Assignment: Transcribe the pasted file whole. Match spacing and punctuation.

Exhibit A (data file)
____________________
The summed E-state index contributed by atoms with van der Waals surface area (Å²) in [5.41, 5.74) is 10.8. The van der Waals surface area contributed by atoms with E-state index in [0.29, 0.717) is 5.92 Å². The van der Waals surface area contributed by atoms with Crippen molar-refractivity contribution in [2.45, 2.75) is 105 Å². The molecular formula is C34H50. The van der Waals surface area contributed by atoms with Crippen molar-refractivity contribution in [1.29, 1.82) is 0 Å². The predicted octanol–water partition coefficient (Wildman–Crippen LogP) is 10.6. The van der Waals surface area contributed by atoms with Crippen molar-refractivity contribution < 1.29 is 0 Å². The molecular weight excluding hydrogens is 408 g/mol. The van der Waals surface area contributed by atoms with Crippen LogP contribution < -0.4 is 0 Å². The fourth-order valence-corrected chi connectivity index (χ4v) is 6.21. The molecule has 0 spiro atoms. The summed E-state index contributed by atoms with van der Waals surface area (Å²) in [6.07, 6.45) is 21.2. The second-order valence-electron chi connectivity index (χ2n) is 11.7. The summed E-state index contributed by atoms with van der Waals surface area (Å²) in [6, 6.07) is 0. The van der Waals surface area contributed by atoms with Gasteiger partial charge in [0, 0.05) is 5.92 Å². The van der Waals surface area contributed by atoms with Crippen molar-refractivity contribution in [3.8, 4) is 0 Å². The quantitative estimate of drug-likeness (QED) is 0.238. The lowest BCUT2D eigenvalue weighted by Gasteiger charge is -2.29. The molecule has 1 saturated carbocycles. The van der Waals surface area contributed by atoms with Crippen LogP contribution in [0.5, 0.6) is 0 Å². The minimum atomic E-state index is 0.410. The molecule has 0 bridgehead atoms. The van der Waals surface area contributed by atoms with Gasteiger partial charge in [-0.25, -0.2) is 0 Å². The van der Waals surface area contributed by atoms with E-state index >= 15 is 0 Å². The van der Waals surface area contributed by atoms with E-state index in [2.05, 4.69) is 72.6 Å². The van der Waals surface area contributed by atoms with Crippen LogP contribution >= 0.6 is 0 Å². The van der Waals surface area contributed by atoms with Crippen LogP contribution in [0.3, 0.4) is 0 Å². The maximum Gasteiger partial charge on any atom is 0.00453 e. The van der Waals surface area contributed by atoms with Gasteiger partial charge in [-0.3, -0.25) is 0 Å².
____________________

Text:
The summed E-state index contributed by atoms with van der Waals surface area (Å²) in [5.41, 5.74) is 10.8. The van der Waals surface area contributed by atoms with E-state index in [0.29, 0.717) is 5.92 Å². The van der Waals surface area contributed by atoms with Crippen molar-refractivity contribution in [2.45, 2.75) is 105 Å². The molecular formula is C34H50. The van der Waals surface area contributed by atoms with Crippen molar-refractivity contribution in [1.29, 1.82) is 0 Å². The predicted octanol–water partition coefficient (Wildman–Crippen LogP) is 10.6. The van der Waals surface area contributed by atoms with Crippen molar-refractivity contribution < 1.29 is 0 Å². The molecular weight excluding hydrogens is 408 g/mol. The van der Waals surface area contributed by atoms with Crippen LogP contribution < -0.4 is 0 Å². The fourth-order valence-corrected chi connectivity index (χ4v) is 6.21. The molecule has 0 spiro atoms. The summed E-state index contributed by atoms with van der Waals surface area (Å²) in [6.07, 6.45) is 21.2. The second-order valence-electron chi connectivity index (χ2n) is 11.7. The summed E-state index contributed by atoms with van der Waals surface area (Å²) in [6, 6.07) is 0. The van der Waals surface area contributed by atoms with Gasteiger partial charge in [0, 0.05) is 5.92 Å². The van der Waals surface area contributed by atoms with Crippen molar-refractivity contribution in [3.8, 4) is 0 Å². The quantitative estimate of drug-likeness (QED) is 0.238. The lowest BCUT2D eigenvalue weighted by Gasteiger charge is -2.29. The molecule has 1 saturated carbocycles. The van der Waals surface area contributed by atoms with Crippen LogP contribution in [0.5, 0.6) is 0 Å². The minimum atomic E-state index is 0.410. The molecule has 0 bridgehead atoms. The van der Waals surface area contributed by atoms with Gasteiger partial charge in [-0.25, -0.2) is 0 Å². The van der Waals surface area contributed by atoms with E-state index >= 15 is 0 Å². The van der Waals surface area contributed by atoms with E-state index in [2.05, 4.69) is 72.6 Å². The van der Waals surface area contributed by atoms with Crippen LogP contribution >= 0.6 is 0 Å². The van der Waals surface area contributed by atoms with Crippen LogP contribution in [0.3, 0.4) is 0 Å². The maximum Gasteiger partial charge on any atom is 0.00453 e. The van der Waals surface area contributed by atoms with Gasteiger partial charge in [-0.3, -0.25) is 0 Å².